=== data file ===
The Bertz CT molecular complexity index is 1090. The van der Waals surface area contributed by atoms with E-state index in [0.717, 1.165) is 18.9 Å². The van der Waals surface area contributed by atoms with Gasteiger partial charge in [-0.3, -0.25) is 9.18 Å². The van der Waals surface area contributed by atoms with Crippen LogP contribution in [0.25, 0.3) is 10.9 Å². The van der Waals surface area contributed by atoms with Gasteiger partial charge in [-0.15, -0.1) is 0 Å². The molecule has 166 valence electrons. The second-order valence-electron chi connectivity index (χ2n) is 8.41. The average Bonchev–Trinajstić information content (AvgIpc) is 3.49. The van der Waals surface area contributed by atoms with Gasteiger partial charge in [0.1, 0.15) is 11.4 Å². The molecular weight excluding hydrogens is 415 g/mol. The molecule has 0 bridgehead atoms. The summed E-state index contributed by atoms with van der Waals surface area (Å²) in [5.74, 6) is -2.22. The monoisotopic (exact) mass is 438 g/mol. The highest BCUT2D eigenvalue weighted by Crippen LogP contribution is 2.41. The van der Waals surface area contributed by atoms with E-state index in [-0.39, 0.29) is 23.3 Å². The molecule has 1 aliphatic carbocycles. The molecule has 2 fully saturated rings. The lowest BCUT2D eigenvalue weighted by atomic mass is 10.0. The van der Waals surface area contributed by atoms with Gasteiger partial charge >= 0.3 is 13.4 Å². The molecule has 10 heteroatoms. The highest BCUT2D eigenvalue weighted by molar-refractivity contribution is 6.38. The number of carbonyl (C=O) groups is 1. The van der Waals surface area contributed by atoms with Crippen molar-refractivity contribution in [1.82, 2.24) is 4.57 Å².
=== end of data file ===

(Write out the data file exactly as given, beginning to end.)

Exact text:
The Bertz CT molecular complexity index is 1090. The van der Waals surface area contributed by atoms with E-state index in [0.717, 1.165) is 18.9 Å². The van der Waals surface area contributed by atoms with Gasteiger partial charge in [-0.3, -0.25) is 9.18 Å². The van der Waals surface area contributed by atoms with Crippen LogP contribution in [0.25, 0.3) is 10.9 Å². The van der Waals surface area contributed by atoms with Gasteiger partial charge in [-0.15, -0.1) is 0 Å². The molecule has 166 valence electrons. The second-order valence-electron chi connectivity index (χ2n) is 8.41. The average Bonchev–Trinajstić information content (AvgIpc) is 3.49. The van der Waals surface area contributed by atoms with Gasteiger partial charge in [0.1, 0.15) is 11.4 Å². The molecular weight excluding hydrogens is 415 g/mol. The molecule has 0 bridgehead atoms. The summed E-state index contributed by atoms with van der Waals surface area (Å²) in [5.74, 6) is -2.22. The monoisotopic (exact) mass is 438 g/mol. The highest BCUT2D eigenvalue weighted by Crippen LogP contribution is 2.41. The van der Waals surface area contributed by atoms with E-state index in [-0.39, 0.29) is 23.3 Å². The molecule has 1 aliphatic carbocycles. The molecule has 2 fully saturated rings. The lowest BCUT2D eigenvalue weighted by atomic mass is 10.0. The van der Waals surface area contributed by atoms with Gasteiger partial charge >= 0.3 is 13.4 Å². The molecule has 10 heteroatoms. The highest BCUT2D eigenvalue weighted by molar-refractivity contribution is 6.38. The number of carbonyl (C=O) groups is 1. The van der Waals surface area contributed by atoms with Crippen molar-refractivity contribution in [1.82, 2.24) is 4.57 Å².